Case in the corner series: The crashing Add User Wizard
[Today’s post comes to us courtesy of Damian Leibaschoff from Commercial Technical Support ]
The symptoms for this case were that after a few seconds of launching the Add User Wizard, the wizard would crash, without any user input.
When we face a user mode crash like this we usually try to get our hands on the dump that is generated so we can review what triggered the crash. Depending on the crash, the associated wizard log might also contain valuable information (this was not the case here). Furthermore, we might also rely on tools such as Sysinternal’s Process Monitor.
For this case we launched the application within our Windows Debugger to see what was taking place, here is a summary of what we found and how we found it:
Launched Windbg (elevated rights)
Verified that the public symbols were configured properly.
Selected File, Open Executable, and picked C:\Program Files\Windows Small Business Server\Bin\adduser.exe
Once it loaded, proceeded to let the program run while connected to the debugger by issuing the GO ‘g’ command.
The Debugger will break on the second chance exception, on this case a CLR exception, pointing us to an issue while running .Net Framework code.
At this point, we need to load the proper extensions to handle .Net Framework debugging so we can take a peek into what is going on. You do that by loading the SOS extension:
.loadby sos mscorwks
To view the exception, you can now use:
The output for this (key lines highlighted):
0:006> .loadby sos mscorwks
Exception object: 00000000027f30a0
Exception type: System.ArgumentException
Message: An entry with the same key already exists.
SP IP Function
000000001B2AEFC0 000007FEF62AC16DSystem_ni!System.Collections.Generic.SortedList`2[[System.Int32, mscorlib],[System.__Canon, mscorlib]].Add(Int32, System.__Canon)+0x5d
mscorlib_ni!System.Threading.ExecutionContext.Run(System.Threading.ExecutionContext, System.Threading.ContextCallback, System.Object)+0x9c
We can easily tell by looking at the exception that we are getting a duplicate entry in a list of what should be unique items. By looking at the CLR call stack that led to the exception we can also see our code trying to find the Primary SMTP address from Exchange. From this, we rapidly found the lines of code that we were using when we hit the exception, confirmed what they were doing and quickly found the cause of the problem. Before we go into the details of what was wrong, let’s continue this scenario as if we did not have access to the source code, how would we have found what was wrong going the long way.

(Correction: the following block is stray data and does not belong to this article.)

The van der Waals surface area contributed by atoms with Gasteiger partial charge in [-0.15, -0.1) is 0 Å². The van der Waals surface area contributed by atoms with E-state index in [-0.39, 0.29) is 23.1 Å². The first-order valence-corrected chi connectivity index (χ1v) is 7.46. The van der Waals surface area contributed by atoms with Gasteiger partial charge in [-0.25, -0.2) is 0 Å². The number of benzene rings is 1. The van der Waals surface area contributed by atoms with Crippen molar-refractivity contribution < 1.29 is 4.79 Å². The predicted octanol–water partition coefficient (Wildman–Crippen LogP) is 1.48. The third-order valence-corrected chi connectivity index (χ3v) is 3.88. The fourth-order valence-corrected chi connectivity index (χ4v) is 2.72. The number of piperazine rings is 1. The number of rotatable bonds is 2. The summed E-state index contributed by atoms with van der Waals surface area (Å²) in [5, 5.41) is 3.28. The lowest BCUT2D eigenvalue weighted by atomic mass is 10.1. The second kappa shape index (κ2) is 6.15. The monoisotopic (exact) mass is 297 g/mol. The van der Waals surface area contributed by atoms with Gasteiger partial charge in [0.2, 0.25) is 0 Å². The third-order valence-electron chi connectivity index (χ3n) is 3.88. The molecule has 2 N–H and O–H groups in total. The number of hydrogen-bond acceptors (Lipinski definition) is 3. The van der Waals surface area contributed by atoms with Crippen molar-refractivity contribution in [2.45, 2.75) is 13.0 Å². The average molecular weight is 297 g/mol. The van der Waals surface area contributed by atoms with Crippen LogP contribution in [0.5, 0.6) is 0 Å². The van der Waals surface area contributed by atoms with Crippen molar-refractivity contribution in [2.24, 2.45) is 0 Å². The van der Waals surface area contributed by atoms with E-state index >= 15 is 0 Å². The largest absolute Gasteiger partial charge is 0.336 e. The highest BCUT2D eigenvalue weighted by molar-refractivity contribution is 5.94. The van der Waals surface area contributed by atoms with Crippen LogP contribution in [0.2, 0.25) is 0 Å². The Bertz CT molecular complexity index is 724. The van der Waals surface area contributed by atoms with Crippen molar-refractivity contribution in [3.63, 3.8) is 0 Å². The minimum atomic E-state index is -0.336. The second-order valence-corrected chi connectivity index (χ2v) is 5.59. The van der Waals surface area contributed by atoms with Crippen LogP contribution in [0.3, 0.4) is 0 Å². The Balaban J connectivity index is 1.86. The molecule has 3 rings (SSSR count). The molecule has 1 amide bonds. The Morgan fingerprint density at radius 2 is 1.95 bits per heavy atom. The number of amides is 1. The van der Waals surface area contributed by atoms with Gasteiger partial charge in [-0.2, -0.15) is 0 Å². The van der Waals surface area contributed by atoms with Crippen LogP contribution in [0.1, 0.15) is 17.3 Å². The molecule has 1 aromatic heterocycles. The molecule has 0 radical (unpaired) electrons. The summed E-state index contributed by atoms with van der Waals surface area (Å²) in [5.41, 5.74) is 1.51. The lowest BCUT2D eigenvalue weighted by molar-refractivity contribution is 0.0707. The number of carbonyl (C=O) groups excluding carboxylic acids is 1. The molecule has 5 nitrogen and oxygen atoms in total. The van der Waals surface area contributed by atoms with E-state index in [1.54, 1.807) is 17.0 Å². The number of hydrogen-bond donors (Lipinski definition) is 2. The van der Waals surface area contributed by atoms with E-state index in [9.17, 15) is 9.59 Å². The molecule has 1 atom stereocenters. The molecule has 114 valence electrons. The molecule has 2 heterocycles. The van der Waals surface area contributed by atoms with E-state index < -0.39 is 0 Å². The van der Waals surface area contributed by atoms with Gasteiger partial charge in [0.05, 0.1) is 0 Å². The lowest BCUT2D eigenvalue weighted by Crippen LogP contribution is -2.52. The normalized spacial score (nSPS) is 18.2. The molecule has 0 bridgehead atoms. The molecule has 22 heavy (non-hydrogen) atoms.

When we look at a working Add User Wizard, we can see where we are using the SMTP address in plain sight:
Once we see that, it is just a matter of understanding how Exchange 2007 manages SMTP addresses to find the place where the problem lies, in our case, the E-mail Address Policies <More information> . On normal Exchange server in SBS, they would look like this:
Yet on the system where we had the crash, they looked like this:
You can also get the output from Exchange Management Shell
Name Priority RecipientFilter
---- -------- ---------------
Default Policy Lowest Alias -ne $null
Windows SBS Email Address Lowest Alias -ne $null
Can you spot what is wrong?
Both policies have the SAME priority, not only that, they have the default LOWEST priority. This priority is a special case, where its actual value in active directory is 2147483647, this is the highest this value can be, thus the lowest priority. Our code queries for all AD objects that are of objectClass=msExchRecipientPolicy and the one with the lowest msExchPolicyOrder is the primary, we should not have duplicates.
To fix this we need to correct the priority of the “Windows SBS Email Address Policy” as that is clearly incorrect. Unfortunately we cannot change it using the Exchange native tools as we get an error:
[PS] C:\>Set-EmailAddressPolicy "Windows SBS Email Address Policy" -Priority 1
Set-EmailAddressPolicy : The operation cannot be completed on the default e-mail address policy.
At line:1 char:23
+ Set-EmailAddressPolicy <<<< "Windows SBS Email Address Policy" -Priority 1
To get this fixed we had to use ADSIEDIT.MSC and manually edit the AD object:
Changing the attribute to the correct value was all that was needed to regain functionality.
This was a very strange situation, the most likely cause was that the original Default Policy had been manually renamed to the Windows SBS Email Address Policy and a subsequent service pack for Exchange tried to recreate the missing Default Policy or it could have been as simple as some incorrect manipulation of AD objects..